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Thu, 31 May 2007
Here is an interesting panorama of a busy dreary Toronto intersection as it might look if it were a woonerf.
A woonerf is a Dutch invention based on having very little formal separation between automobiles and pedestrians. The effect is like making cars drive on the sidewalk - the ultimate traffic calming measure. Pedestrians don't just have priority, this is an alternate universe where they are the evil overlords and their children make you bend to their whim. Once the drivers realize that the pedestrians own this realm, very few visual signals are required to control traffic flow. The speed gets low enough and drivers are alert enough that a minimalist approach works. Woonerf intersections and traffic circles have some visual cues but no signs.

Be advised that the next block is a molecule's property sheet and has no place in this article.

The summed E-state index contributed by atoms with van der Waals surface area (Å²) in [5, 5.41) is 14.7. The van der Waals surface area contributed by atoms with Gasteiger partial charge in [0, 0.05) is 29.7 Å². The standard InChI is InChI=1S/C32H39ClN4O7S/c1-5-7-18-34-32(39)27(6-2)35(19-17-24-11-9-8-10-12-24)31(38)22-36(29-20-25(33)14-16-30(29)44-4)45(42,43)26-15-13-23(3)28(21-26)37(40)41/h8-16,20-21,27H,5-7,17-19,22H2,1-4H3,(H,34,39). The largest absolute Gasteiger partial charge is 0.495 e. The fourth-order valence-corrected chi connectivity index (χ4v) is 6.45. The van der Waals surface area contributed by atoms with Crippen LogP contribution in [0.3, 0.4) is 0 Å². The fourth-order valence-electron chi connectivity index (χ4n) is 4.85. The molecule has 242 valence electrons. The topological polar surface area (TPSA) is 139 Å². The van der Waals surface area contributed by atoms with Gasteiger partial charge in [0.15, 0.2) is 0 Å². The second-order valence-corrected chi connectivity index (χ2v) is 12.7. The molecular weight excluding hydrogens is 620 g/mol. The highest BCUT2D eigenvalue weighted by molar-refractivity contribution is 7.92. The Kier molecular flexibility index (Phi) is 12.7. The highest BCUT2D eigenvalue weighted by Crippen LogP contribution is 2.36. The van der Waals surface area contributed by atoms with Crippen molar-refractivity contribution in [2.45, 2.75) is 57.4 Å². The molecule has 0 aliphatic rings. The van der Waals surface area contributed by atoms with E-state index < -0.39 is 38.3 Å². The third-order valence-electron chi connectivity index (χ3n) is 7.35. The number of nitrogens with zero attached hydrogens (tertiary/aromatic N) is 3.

The panorama in the link lets you click and drag to look around. What the photographer has done is to paint out all the traffic regulating elements. The effect is surreal. Of course, woonerf is unlikely to work on this type of high-volume intersection of major arterials, so I assume the panorama is tongue in cheek.
Woonerfs have been slow to propagate outside the Netherlands and Flanders, but there are some pilot projects in the UK, where they are called Home Zones. Despite a great deal of talk in North America, and high-profile articles about traffic designer Hans Mondermann, nothing has come of it yet. Would the concept work here? Will cars submit to this humiliation? Will fire departments and snow removal officials veto it? They're really not fond of new ideas.
There is an urban design charrette coming up for a large brownfield area near where I live. I will propose using my neighbours as guinea pigs.